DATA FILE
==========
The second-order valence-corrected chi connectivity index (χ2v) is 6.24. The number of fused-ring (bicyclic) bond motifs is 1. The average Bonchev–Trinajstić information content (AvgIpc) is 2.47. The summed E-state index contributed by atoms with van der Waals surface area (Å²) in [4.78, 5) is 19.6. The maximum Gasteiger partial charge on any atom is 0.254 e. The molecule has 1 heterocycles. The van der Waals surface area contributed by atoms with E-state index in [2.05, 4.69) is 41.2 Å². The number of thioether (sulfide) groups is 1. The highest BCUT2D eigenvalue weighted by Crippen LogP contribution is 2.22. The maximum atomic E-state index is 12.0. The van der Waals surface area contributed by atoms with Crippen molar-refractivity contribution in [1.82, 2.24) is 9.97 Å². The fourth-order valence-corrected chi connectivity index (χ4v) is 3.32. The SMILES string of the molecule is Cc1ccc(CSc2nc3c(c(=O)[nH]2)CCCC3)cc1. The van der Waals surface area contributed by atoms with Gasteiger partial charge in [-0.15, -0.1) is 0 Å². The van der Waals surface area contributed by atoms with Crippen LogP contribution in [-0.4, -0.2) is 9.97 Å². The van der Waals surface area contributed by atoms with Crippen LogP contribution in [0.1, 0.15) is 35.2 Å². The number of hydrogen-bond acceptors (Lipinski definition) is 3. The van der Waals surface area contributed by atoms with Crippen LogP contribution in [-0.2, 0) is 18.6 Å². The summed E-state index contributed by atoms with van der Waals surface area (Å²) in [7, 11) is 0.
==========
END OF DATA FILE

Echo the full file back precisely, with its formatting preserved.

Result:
The second-order valence-corrected chi connectivity index (χ2v) is 6.24. The number of fused-ring (bicyclic) bond motifs is 1. The average Bonchev–Trinajstić information content (AvgIpc) is 2.47. The summed E-state index contributed by atoms with van der Waals surface area (Å²) in [4.78, 5) is 19.6. The maximum Gasteiger partial charge on any atom is 0.254 e. The molecule has 1 heterocycles. The van der Waals surface area contributed by atoms with E-state index in [2.05, 4.69) is 41.2 Å². The number of thioether (sulfide) groups is 1. The highest BCUT2D eigenvalue weighted by Crippen LogP contribution is 2.22. The maximum atomic E-state index is 12.0. The van der Waals surface area contributed by atoms with Crippen molar-refractivity contribution in [1.82, 2.24) is 9.97 Å². The fourth-order valence-corrected chi connectivity index (χ4v) is 3.32. The SMILES string of the molecule is Cc1ccc(CSc2nc3c(c(=O)[nH]2)CCCC3)cc1. The van der Waals surface area contributed by atoms with Gasteiger partial charge in [-0.15, -0.1) is 0 Å². The van der Waals surface area contributed by atoms with Crippen LogP contribution in [-0.4, -0.2) is 9.97 Å². The van der Waals surface area contributed by atoms with Crippen LogP contribution in [0.1, 0.15) is 35.2 Å². The number of hydrogen-bond acceptors (Lipinski definition) is 3. The van der Waals surface area contributed by atoms with Crippen LogP contribution in [-0.2, 0) is 18.6 Å². The summed E-state index contributed by atoms with van der Waals surface area (Å²) in [7, 11) is 0.